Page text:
Fleming’s Pool-Hopping and Other Stories contains thirteen short stories. A reviewer in Herizons remarked that “most of Fleming’s characters are either living through, or attempting to understand the ‘defining moments’ in their lives.” George, the sixty-eight-year-old protagonist of “You Would Know What to Do,” has lost his wife and is estranged from his gay son. He is no longer the head of the “happy family” that he perceives himself to be and, in his clouded thinking, a desperate move is required to restore the balance. In an attempt to reconnect with his family, he considers robbing a bank. The reader follows George as he makes his fateful decision. Craig, the narrator of “Solar Plexus,” a seventeen-year-old who looks many years older than he is, moves carefully but deliberately to convince a girl whose father is dying of cancer to sleep with him. Abruptly, he goes too far, with unexpected results. A group of lesbian friends gathers for Christmas in “Atmospherics,” where Susan resents the presence of punk-rock chick Marla, her ex’s new lover. Susan is pregnant by artificial insemination, and when she discovers that lesbian Marla got pregnant the old-fashioned way, her attitude toward her softens. In the title story, Julie endures a heat wave and reflects on her past after the death of her twin, and recalls a time when she and her friends bested another heat wave by trespassing in their wealthier neighbors’ swimming pools. “Most of Fleming’s stories leave you wanting so much you ache,” observed the reviewer in Herizons.“At once ruthlessly precise with her descriptions... and generous to her characters, she makes a bracing, truthful debut with these thirteen stories,” commented a Publishers Weekly reviewer.
By all outward appearances, the Riggs family, featured in Fleming’s novel Anomaly, are a normal, happy family. The family consists of two parents, a mischievous brother, and two sisters. However, the anomaly of the title is represented by Carol, an albino, and how her condition influences her and the people around her. The story centers around mother Rowena, her daughters Carol and Glynnis, and the aged girl-guide troop leader Miss Beryl Balls, a tough but wise “old spinster” who has never really been able to come out of the closet. “Fleming faultlessly captures the range and register of these four voices, and each is equally strong and distinctive,” commented Claire Robson in Herizons. Fleming’s story follows Carol and Glynnis from childhood into the tumult of adolescence, when Carol takes up a punk rock lifestyle and Glynnis struggles to deal with her nascent lesbian feelings. The girls must also deal with their issues as siblings, including the perpetual specter of a disabling injury Carol once inflicted on Glynnis. There is “nothing precious about these growing pains, and the two central characters are exquisitely drawn,” commented a Publishers Weekly contributor. As the girls navigate the difficult terrain of adolescence and their own conflicted relationship with each other, Rowena becomes drawn more and more to the religious life of the ministry, while Miss Balls nurtures precious memories of an un-consummated relationship she had with another nurse during the war. “Fleming’s ability to fully inhabit the consciousness of her characters is flawless, as are her portraits of the ordinary and extraordinary life of adolescent girls,” remarked a Kirkus Reviews critic. Booklist reviewer Maureen O’Connor remarked: “This first novel is a triumph of language and story.”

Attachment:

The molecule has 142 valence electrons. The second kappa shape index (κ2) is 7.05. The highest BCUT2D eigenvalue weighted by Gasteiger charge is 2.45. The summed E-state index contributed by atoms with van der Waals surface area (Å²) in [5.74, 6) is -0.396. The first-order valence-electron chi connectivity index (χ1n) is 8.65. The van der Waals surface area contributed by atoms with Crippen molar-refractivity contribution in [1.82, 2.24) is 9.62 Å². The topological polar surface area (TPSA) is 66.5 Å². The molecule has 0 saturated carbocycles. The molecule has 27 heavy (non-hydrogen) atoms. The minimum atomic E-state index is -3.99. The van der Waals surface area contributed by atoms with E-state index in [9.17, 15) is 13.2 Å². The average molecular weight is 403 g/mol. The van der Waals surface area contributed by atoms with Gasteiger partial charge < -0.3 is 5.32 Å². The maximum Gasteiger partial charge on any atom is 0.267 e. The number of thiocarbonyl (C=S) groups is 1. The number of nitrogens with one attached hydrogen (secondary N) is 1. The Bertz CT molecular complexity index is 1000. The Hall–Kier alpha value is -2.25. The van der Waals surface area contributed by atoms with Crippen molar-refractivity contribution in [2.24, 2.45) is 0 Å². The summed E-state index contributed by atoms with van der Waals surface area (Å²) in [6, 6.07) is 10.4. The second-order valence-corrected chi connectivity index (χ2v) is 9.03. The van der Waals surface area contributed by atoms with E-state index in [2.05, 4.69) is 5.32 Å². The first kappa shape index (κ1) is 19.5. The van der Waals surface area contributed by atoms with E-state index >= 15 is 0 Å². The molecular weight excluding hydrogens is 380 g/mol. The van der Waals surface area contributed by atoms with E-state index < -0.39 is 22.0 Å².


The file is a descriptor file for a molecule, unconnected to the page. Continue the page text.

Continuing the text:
BIOGRAPHICAL AND CRITICAL SOURCES
Booklist, August 1, 2006, Maureen O’Connor, review of Anomaly, p. 40.
Herizons, summer, 2000, review of Pool-Hopping and Other Stories, p. 31; spring, 2006, Clare Robson, review of Anomaly, p. 34.
Kirkus Reviews, May 15, 2006, review of Anomaly, p. 482.
Publishers Weekly, February 22, 1999, review of Pool-Hopping and Other Stories, p. 67; May 22, 2006, review of Anomaly, p. 26.
Anne Fleming Home Page, http://annefleming.ca (December 20, 2006).
Banff Centre Web site, http://www.banfcentre.ca/ (December 20, 2006), biography of Anne Fleming.
Eighteenth Vancouver International Writers and Readers Festival Web site, http://www.writersfest.bc.ca/ (December 20, 2006), biography of Anne Fleming.
This Magazine, http://www.thismagazine.com/ (September, 2005), Zoe Whittall, “Dyke Type,” profile of Anne Fleming.
University of British Columbia, Okanagan, Department of Creative Studies Web site, http://web.ubc.ca/okanagan/ (December 1, 2006), biography of Anne Fleming.*